With regards to the fire extinguishers, make sure you check them and maintain them. 

They should be checked at least yearly for the following:

For dry chemical or water extinguishers, you would check the pressure gauges (anywhere in the green is OK) and check their weight.  The correct weight is listed on the label.

For CO2 extinguishers, you only need to weigh them.  Correct weight is either on the label or stamped on the valve or even the neck of the extinguisher.

Also extinguishers need to be hydrostatically tested and rebuilt according to the fire code -
Dry chemical extinguishers need to be hydro tested every 12 years, water and CO2 extinguishers every 5 years.

While most extinguishers pass the hydro test (basically a pressure test of the shell), I've seen extinguishers fail in a number of ways.  Most common is leaking of the extinguishing agent before reaching the end of the hose.  There are numerous seals and points on the hoses that can dry out and leak.  Would really suck to have to use a CO2 extinguisher to put out a fire and wind up getting frost bite on your fingers becaue the hose leaks near the valve.   C02 (dry ice) will freeze a finger pretty quickly.  Don't ask how I know.

I personally have 2 co2 extinguishers in my garage\workshop.  One at the door and one at the point furthest from the door.  I prefer C02 over dry chemical for the mess and if used once, they don't necessarily leak all the way down (thought they should be checked and recharged anyway).  Water extinguishers are not appropriate for a garage\shop environment. In the house there is one in the kitchen and one in the bedroom.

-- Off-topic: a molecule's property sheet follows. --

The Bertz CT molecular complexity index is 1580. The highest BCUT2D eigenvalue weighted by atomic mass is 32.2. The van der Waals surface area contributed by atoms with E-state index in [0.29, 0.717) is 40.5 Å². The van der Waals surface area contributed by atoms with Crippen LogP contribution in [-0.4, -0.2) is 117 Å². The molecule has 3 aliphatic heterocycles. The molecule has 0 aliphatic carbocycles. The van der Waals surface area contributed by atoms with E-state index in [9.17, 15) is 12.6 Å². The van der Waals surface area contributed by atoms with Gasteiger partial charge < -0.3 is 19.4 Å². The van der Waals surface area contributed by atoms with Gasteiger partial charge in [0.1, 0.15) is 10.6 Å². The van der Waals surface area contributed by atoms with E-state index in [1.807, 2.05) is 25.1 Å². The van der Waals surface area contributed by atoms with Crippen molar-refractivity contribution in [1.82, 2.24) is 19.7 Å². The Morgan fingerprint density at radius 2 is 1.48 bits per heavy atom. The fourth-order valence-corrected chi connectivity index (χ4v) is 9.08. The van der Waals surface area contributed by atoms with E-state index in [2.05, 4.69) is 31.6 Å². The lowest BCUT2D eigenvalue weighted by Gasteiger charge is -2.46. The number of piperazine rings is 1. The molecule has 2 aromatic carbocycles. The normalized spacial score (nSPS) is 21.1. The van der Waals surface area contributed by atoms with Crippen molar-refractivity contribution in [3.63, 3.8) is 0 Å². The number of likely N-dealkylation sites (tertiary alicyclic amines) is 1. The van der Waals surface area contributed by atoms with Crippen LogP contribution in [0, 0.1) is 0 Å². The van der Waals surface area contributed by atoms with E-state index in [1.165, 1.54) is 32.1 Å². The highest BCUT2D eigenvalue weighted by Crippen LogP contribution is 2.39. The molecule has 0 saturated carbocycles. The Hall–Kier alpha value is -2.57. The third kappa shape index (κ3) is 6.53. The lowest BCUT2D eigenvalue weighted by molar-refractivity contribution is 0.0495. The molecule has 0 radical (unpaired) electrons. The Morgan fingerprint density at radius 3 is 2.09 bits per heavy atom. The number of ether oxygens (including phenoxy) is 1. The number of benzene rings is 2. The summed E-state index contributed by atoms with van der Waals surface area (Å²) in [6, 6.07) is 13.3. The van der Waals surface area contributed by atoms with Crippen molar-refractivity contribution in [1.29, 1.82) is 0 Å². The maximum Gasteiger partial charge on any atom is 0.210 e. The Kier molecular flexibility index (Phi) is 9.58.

I work in the industry so if anyone has any questions, just let me know.

Offline Johnie

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Re: Fire Extinguishers
« Reply #7 on: November 16, 2008, 05:18:33 pm »
And remember those gas vapors seek the lowest point.  I saw a guy blow up his sewer.  He had an open gas can that was emitting vapors for a while.  Those vapors ran to the lowest point which was the sewer drain.  He was using a grinder and a spark found the way to the drain and KAA-BOOM.  Oh, and put those butts out when working around fuel.
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Offline mrbreeze

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Re: Fire Extinguishers
« Reply #8 on: November 16, 2008, 05:24:21 pm »
And remember those gas vapors seek the lowest point.  I saw a guy blow up his sewer.  He had an open gas can that was emitting vapors for a while.  Those vapors ran to the lowest point which was the sewer drain.  He was using a grinder and a spark found the way to the drain and KAA-BOOM.  Oh, and put those butts out when working around fuel.
SEE!!!!!!.......This is what I was talking about. Some sh!t is funny!!!!!!.....Stuff getting blown up.......chain reaction type things that break things......stuff like that.The part thats not funny is when somebody gets hurt. :o :o
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Offline Alan F.

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Re: Fire Extinguishers
« Reply #9 on: November 16, 2008, 05:59:48 pm »
Besides, you can use a CO2 extinguisher to cool a 6-pack in like 30 seconds

Offline mrbreeze

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Re: Fire Extinguishers
« Reply #10 on: November 16, 2008, 06:03:21 pm »
Besides, you can use a CO2 extinguisher to cool a 6-pack in like 30 seconds
Thats what I"M talkin' bout'!!!!!!!
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Offline cb750k7

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Re: Fire Extinguishers
« Reply #11 on: November 16, 2008, 08:19:54 pm »